For Legal Reasons, A Wife Fights To Be A Widow

November 09, 2016
Michel Marizco
Alicia and Ignacio Jimenez's daughter looks through their wedding album.
Michel Marizco
Michel Marizco
Michel Marizco

At 2:45 in the afternoon, on Nov. 23, 2013, Ignacio Jimenez crossed the border from Douglas Arizona into Agua Prieta, Mexico. His family never saw him again.

It’s been three years and his wife Alicia Jimenez said she realized pretty quickly that her husband had disappeared for good.

"You’re never going ot believe this. But the next day. Something came out of my heart and I felt it. Eight o'clock in the night," Jimenez said.

And now Jimenez needs to have her husband declared legally dead so she can collect Social Security.

By all accounts, Ignacio Jimenez led an unremarkable life: no criminal issues, he held a security clearance to work on the Fort Huachuca Army base as a janitor, the family owned a modest home in Sierra Vista, he drew an honest five figure salary. But at some point, facing a government furlough, Ignacio Jimenez made a deicsion.

Alicia Jimenez pieced it together with his family.

"I found out the next day when his brother told me he talked to him around 6 p.m. He told him 'hey, I’m just going to AP and I’m gonna be back and it’s gonna be soemthing in and out and I’m gonna make a little bit of money.' That’s all he say," Jimenez said.

Now she’ll have to convince a judge in Cochise County that he’s dead.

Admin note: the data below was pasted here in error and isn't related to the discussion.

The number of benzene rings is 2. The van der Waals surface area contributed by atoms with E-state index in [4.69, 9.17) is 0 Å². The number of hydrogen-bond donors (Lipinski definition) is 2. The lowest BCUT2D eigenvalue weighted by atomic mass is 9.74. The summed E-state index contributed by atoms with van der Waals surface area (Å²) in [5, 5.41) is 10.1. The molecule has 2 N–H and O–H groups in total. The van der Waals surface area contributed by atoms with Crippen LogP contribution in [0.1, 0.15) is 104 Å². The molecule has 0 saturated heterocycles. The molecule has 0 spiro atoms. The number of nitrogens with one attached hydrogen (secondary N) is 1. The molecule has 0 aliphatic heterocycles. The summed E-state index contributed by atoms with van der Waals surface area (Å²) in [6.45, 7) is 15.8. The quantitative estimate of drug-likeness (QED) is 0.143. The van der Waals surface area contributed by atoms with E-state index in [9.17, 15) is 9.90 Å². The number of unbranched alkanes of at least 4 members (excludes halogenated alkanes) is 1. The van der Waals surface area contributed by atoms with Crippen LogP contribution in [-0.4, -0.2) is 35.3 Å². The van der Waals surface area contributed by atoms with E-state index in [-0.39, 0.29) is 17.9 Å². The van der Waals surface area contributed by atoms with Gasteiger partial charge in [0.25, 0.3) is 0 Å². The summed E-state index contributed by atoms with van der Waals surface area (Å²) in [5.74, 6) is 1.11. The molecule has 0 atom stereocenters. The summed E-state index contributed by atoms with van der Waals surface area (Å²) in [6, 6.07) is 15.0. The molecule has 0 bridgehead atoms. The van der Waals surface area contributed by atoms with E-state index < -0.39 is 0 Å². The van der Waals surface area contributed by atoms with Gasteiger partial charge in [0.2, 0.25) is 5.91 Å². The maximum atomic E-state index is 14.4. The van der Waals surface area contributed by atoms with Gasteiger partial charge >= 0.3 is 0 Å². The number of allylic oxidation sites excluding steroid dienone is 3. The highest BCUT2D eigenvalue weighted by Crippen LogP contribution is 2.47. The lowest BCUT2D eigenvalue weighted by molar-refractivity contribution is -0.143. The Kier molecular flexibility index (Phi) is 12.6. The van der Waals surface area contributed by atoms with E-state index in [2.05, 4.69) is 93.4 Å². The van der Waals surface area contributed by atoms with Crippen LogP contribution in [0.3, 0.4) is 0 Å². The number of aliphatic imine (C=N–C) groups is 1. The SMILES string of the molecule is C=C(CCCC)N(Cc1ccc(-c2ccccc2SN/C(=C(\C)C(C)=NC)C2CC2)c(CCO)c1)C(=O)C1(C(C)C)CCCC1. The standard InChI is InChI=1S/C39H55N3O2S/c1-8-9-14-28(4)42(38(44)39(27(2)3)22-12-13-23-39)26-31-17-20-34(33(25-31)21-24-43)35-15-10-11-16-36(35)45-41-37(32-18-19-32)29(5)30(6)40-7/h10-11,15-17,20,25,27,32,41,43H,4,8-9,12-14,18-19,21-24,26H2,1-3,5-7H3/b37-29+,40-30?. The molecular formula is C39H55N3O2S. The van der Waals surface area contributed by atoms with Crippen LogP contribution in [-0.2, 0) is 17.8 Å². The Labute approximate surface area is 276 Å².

Under Arizona law, the family must wait five years and one day after a person disappears to declare them legally deceased.

Jimenez’s attorney, Tom Asimou, argues enough time has already passed, and wants the five-year rule waived.

"Imminent peril is what the case law talks about," Asimou said. "Under the facts and circumstances of Ignacio Jimenez, going into Agua Prieta under the circumstances that he did with the testimony that we’re going to get from law enforcement, that is imminent peril."

In this case, Asimou argues that the peril involves driving into Mexico looking to make some cash, and then disappearing.

It’s the first case Asimou’s seen in Arizona where litigation for the missing is built on a case in a country from where so many have disappeared.

Two years ago, 43 students disappeared in Mexico all at once. Journalists have gone missing and entire families have disappeared along the border. Mass graves holding as many as 70 people have been found on the Mexican side of the border, identities of the corpses unknown.

Two of the Jimenez children crawl up onto their mother, who is lying in her bed. She’s not feeling well and pregnant with her seventh child, this one with her new husband.

Jimenez started the paperwork when she ran out of money to take care of their children and lost their home.

"So let me tell you," Jimenez said. "I called Chase. I said 'Hey, my husband went missing what can I do? Can you put me a forbearance? Can you put me on this?' 'No, his case don’t apply. He needs to sign a quick claim deed. You need to divorce him. Get a divorce decree.'"

And with the situation growing more tense, Jimeenz avoided legal fees.

"You either feed your kids or go pay a lawyer."

Asimou’s law firm took her case on pro bono.

“If you’ve got Alicia Jiimenez and her six children affected imagine his parents. Imagine the ancillary people, the mushroom effect that it has on everybody else that is ancillary involved with those people."

The Jimenez’s will present their case to a judge in Bisbee in early December.